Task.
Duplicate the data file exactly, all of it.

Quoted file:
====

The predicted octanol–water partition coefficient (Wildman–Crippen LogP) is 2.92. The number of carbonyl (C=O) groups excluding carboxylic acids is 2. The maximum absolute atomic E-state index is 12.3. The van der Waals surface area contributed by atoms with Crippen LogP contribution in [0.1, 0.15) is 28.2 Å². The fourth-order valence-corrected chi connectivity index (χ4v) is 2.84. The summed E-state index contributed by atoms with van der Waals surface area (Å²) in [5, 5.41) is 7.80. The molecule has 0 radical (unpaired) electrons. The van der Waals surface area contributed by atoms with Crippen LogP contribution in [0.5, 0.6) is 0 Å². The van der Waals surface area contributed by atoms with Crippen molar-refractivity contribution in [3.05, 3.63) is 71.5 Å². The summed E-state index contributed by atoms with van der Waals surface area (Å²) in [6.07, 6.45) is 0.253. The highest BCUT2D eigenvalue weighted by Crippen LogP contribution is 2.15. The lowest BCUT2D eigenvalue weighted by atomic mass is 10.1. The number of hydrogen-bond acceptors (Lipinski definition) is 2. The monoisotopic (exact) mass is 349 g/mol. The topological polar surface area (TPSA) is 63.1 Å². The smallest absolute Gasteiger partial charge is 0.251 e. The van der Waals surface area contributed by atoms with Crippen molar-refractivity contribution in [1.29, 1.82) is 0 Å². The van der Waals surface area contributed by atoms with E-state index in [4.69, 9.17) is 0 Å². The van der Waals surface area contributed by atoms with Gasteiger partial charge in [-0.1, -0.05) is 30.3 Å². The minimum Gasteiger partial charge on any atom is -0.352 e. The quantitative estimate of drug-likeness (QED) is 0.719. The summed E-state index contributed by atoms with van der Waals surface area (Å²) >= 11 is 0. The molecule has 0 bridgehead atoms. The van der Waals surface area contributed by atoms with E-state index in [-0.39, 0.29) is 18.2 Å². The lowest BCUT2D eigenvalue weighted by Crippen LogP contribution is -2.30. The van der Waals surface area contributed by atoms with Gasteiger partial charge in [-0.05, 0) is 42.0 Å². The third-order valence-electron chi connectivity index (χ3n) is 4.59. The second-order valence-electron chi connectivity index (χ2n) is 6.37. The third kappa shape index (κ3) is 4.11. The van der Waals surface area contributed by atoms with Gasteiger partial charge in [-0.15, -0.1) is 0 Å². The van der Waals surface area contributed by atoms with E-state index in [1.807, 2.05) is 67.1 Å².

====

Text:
The predicted octanol–water partition coefficient (Wildman–Crippen LogP) is 2.92. The number of carbonyl (C=O) groups excluding carboxylic acids is 2. The maximum absolute atomic E-state index is 12.3. The van der Waals surface area contributed by atoms with Crippen LogP contribution in [0.1, 0.15) is 28.2 Å². The fourth-order valence-corrected chi connectivity index (χ4v) is 2.84. The summed E-state index contributed by atoms with van der Waals surface area (Å²) in [5, 5.41) is 7.80. The molecule has 0 radical (unpaired) electrons. The van der Waals surface area contributed by atoms with Crippen LogP contribution in [0.5, 0.6) is 0 Å². The van der Waals surface area contributed by atoms with Crippen molar-refractivity contribution in [3.05, 3.63) is 71.5 Å². The summed E-state index contributed by atoms with van der Waals surface area (Å²) in [6.07, 6.45) is 0.253. The highest BCUT2D eigenvalue weighted by Crippen LogP contribution is 2.15. The lowest BCUT2D eigenvalue weighted by atomic mass is 10.1. The number of hydrogen-bond acceptors (Lipinski definition) is 2. The monoisotopic (exact) mass is 349 g/mol. The topological polar surface area (TPSA) is 63.1 Å². The smallest absolute Gasteiger partial charge is 0.251 e. The van der Waals surface area contributed by atoms with Crippen molar-refractivity contribution in [1.29, 1.82) is 0 Å². The van der Waals surface area contributed by atoms with E-state index in [4.69, 9.17) is 0 Å². The van der Waals surface area contributed by atoms with Gasteiger partial charge in [-0.1, -0.05) is 30.3 Å². The minimum Gasteiger partial charge on any atom is -0.352 e. The quantitative estimate of drug-likeness (QED) is 0.719. The summed E-state index contributed by atoms with van der Waals surface area (Å²) >= 11 is 0. The molecule has 0 bridgehead atoms. The van der Waals surface area contributed by atoms with E-state index in [-0.39, 0.29) is 18.2 Å². The lowest BCUT2D eigenvalue weighted by Crippen LogP contribution is -2.30. The van der Waals surface area contributed by atoms with Gasteiger partial charge in [-0.05, 0) is 42.0 Å². The third-order valence-electron chi connectivity index (χ3n) is 4.59. The second-order valence-electron chi connectivity index (χ2n) is 6.37. The third kappa shape index (κ3) is 4.11. The van der Waals surface area contributed by atoms with Gasteiger partial charge in [-0.15, -0.1) is 0 Å². The van der Waals surface area contributed by atoms with E-state index in [1.807, 2.05) is 67.1 Å².